Organization: The Upper Gila Watershed Alliance
This non-profit watershed protection and conservation organization works to promote the long-term health of the Upper Gila Watershed and its communities of life.
Location: Silver City, New Mexico; The villages of Bayard, Hurley, Santa Clara, San Lorenzo, and town of Silver City.
Country: United States
Other Organizations Involved: Southwest New Mexico Council of Governments; Southwest New Mexico Arts, Culture, and Tourism; Town of Silver City; Trollworks, LLC; Youth Conservation Corps; Silver City Watershed Keepers; Stream Dynamics; Cobre School District; Silver City School District; The Commons: Center for Food Security and Sustainability; Civilian Climate Corps staff; Participating students; School teachers, maintenance workers, food servers, parents, in participating school districts; Land managers/agriculturists who use the inoculant product; Gila/Mimbres Community Radio
©Carol Ann Fugagli
Climate-related fire, drought, water scarcity, and extreme heat increasingly threaten food security in the culturally diverse (60% non-white) and economically challenged community of Grant County, New Mexico, including Silver City and the rural Mining District. Adapting to these climate-related impacts, building community resilience to climate change, and promoting environmental justice through the development of equitable solutions is the principal goal of the Silver City Carboneers: a diverse group of local citizens that have been working together to address climate change by building partnerships, weaving together local knowledge and resources, and developing a model Civilian Climate Corps (CCC). This proposal is the result of that fruitful collaboration.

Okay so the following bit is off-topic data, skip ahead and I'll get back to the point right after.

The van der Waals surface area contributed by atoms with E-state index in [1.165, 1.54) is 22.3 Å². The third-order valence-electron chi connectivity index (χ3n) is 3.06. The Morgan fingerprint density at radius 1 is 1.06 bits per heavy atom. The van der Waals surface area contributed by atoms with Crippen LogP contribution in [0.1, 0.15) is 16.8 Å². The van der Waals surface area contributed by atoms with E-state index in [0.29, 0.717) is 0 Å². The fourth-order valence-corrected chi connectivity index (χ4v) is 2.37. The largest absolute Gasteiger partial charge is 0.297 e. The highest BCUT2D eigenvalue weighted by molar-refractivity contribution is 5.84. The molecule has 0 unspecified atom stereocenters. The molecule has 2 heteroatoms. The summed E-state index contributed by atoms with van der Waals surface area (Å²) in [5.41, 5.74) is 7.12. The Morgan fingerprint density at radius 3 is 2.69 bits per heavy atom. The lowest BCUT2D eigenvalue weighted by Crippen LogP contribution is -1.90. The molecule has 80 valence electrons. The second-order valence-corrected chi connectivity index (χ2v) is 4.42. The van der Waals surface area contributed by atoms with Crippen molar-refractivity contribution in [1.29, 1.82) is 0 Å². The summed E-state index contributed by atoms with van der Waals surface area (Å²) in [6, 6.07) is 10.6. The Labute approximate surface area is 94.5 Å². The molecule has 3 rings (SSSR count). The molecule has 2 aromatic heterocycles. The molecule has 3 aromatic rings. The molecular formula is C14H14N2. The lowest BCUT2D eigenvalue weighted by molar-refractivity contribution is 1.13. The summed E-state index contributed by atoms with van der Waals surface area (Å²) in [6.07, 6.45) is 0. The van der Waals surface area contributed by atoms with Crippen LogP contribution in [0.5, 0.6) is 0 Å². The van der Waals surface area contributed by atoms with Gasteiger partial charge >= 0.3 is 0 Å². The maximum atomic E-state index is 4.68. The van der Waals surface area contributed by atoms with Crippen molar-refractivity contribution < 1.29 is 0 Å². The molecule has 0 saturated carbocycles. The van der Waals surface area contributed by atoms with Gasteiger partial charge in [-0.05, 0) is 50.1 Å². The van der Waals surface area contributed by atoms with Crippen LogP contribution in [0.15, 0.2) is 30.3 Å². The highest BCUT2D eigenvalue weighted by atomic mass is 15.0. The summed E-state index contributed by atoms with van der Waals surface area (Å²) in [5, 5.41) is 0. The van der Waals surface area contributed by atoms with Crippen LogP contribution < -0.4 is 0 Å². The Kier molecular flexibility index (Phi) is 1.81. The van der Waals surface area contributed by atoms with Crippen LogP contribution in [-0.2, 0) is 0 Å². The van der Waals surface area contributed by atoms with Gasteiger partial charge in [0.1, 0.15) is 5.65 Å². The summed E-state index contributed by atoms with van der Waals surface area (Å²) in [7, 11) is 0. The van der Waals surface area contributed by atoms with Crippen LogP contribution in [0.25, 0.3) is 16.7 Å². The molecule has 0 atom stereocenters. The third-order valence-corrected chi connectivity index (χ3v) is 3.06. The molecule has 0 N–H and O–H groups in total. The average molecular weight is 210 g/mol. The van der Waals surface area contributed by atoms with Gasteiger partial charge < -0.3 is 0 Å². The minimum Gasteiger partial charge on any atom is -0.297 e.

Our goal is to integrate education with innovation by combining elementary school-based food resilience labs with emerging soil restoration technologies.
The food resilience labs involve students and teachers at six local grade schools in a composting pilot project that creates jobs and simultaneously addresses school cafeteria food waste, fire risk, and food insecurity in our community. In our climate change-threatened forests, thinning projects designed to reduce fire risk also provide a biomass waste stream. Our project will capture biomass from both waste streams (food and forest) and combine them in Johnson-Su compost reactors to be built and managed by our new Civilian Climate Corps employees at each food resilience lab location.
By training and engaging teachers, food service employees, and students in this composting program, we will raise awareness of food waste and insecurity issues, promote environmental stewardship, and improve the food-related practices of participants. Examples set by these pilot programs in elementary schools and a local community service hub, will inspire the broader communities to expand composting by building and using Johnson-Su reactors that create a static, fungal-rich compost that can be used to restore degraded soils through fungal inoculation, which in turn increases local food production.